Capt. Brett Crozier of the USS Theodore Roosevelt, who expressed his concern over the potential spread of coronavirus among his men in a leaked letter published on Tuesday, has been relieved of his duties by the Navy.
The situation on Crozier’s aircraft carrier, which housed nearly 100 sailors who have tested positive for coronavirus, garnered national attention after his worries were laid out in the San Francisco Chronicle. In the letter, which was sent to a large group of senior officials, Crozier asked for the resources necessary to isolate most of his crew of around 5,000 and conveyed in no uncertain terms just how serious the situation is.
“We are not at war. Sailors do not need to die. If we do not act now, we are failing to properly take care of our most trusted asset — our Sailors,” Crozier wrote.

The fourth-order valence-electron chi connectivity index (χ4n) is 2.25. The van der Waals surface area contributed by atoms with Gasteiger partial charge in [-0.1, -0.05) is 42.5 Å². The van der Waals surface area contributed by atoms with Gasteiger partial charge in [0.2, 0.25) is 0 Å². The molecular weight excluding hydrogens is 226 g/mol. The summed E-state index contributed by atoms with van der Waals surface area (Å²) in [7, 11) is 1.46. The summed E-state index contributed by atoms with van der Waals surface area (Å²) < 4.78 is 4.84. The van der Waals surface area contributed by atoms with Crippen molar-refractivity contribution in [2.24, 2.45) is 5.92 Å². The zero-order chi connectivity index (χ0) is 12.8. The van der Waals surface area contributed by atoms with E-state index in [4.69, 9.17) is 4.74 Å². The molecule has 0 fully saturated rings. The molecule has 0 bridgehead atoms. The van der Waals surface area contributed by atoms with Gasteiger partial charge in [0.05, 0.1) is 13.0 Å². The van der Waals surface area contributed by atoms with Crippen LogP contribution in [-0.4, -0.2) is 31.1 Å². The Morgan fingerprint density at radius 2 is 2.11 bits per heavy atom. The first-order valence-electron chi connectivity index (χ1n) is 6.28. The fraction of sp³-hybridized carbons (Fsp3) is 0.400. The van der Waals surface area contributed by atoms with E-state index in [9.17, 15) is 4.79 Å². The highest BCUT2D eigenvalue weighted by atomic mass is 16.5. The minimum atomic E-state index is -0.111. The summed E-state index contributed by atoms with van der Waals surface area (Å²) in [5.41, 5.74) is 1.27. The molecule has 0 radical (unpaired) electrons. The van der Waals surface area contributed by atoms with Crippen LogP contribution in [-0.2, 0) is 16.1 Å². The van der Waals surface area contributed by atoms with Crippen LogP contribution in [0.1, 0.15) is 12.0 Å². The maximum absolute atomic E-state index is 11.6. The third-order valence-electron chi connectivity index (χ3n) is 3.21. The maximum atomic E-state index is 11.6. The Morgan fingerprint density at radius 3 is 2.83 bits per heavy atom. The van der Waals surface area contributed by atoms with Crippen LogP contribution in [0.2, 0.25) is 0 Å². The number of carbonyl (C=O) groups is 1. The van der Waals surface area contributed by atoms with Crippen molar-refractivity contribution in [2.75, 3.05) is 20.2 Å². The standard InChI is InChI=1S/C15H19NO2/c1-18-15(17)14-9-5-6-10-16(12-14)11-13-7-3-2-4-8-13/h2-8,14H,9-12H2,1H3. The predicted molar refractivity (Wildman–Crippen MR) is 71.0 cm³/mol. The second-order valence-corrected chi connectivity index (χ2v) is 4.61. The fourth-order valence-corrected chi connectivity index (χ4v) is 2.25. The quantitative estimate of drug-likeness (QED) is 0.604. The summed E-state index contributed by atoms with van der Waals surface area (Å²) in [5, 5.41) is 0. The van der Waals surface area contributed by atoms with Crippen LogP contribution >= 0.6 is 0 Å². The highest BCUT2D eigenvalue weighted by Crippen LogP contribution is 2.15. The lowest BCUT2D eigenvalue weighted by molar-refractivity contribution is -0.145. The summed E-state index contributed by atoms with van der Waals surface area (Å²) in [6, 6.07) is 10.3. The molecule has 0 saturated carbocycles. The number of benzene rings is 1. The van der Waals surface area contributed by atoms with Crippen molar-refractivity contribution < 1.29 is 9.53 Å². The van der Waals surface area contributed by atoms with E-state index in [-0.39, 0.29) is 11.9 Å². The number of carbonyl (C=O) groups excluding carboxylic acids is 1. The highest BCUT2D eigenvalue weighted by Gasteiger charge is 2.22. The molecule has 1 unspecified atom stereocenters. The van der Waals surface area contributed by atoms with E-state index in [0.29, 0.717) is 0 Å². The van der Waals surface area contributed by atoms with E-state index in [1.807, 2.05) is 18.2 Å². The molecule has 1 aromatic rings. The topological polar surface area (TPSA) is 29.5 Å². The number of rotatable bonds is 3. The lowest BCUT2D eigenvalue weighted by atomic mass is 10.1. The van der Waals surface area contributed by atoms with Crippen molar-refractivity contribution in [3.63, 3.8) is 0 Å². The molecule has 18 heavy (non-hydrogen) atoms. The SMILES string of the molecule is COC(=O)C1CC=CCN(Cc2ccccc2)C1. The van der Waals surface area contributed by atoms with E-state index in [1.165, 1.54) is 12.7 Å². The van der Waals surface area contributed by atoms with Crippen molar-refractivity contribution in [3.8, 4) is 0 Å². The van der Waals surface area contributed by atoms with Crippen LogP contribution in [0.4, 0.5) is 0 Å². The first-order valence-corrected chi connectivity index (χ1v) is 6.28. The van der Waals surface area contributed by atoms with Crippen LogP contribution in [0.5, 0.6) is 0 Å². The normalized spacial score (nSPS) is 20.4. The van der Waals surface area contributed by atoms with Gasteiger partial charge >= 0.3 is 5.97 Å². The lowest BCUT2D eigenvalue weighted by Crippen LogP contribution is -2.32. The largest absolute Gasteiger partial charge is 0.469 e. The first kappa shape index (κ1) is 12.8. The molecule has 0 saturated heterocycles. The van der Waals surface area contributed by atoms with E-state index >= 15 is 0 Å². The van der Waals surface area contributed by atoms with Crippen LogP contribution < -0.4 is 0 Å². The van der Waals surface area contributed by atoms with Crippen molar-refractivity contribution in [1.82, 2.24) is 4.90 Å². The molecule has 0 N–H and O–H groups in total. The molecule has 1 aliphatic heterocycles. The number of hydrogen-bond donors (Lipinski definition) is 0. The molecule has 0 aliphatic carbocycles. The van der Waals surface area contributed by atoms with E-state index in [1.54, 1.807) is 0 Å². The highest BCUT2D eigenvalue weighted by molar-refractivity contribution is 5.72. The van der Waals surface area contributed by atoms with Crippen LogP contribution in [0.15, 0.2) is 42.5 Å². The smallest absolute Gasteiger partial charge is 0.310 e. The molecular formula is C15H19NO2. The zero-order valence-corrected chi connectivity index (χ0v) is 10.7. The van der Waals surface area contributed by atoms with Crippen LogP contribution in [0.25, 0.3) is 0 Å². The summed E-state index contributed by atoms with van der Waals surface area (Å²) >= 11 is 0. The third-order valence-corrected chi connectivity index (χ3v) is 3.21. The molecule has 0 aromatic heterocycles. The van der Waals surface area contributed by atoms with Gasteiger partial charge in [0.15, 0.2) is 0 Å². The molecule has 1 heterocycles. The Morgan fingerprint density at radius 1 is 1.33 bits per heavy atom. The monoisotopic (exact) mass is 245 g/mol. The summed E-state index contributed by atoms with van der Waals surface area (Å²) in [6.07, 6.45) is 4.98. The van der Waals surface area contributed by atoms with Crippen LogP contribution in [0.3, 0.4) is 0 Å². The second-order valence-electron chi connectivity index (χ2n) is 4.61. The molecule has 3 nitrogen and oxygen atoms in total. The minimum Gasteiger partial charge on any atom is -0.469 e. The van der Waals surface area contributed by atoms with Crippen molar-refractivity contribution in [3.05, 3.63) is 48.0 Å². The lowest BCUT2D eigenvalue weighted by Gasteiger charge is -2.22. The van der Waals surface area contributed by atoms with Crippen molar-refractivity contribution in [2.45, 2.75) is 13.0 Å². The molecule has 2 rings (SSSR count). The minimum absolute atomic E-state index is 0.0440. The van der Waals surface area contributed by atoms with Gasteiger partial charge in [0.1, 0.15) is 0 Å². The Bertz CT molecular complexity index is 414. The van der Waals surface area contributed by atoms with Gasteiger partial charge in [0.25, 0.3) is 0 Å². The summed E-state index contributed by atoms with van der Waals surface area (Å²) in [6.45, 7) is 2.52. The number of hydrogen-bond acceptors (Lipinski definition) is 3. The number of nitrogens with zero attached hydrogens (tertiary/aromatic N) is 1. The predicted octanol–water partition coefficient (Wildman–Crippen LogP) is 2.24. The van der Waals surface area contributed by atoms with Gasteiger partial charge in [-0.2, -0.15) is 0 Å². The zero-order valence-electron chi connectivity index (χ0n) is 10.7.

Acting Navy Secretary Thomas Modly said on Wednesday, as the Navy worked to fulfill his requests, that Crozier would not face retaliation. But on Thursday he said otherwise and announced the removal.
“I could reach no other conclusion that Capt. Crozier had allowed the complexity of his challenge with the COVID breakout on the ship to overwhelm his ability to act professionally, when acting professionally was what was needed most at the time,” Modly said at a press conference.
Modly added that although he could not prove that Crozier was the leaker, “In sending it out pretty broadly, he did not take care to ensure it couldn’t be leaked.”
So far, as the ship stays docked in Guam, 1,000 of its crew have disembarked and are in isolation. Some 2,700 more are expected to follow as more positive coronavirus tests come back.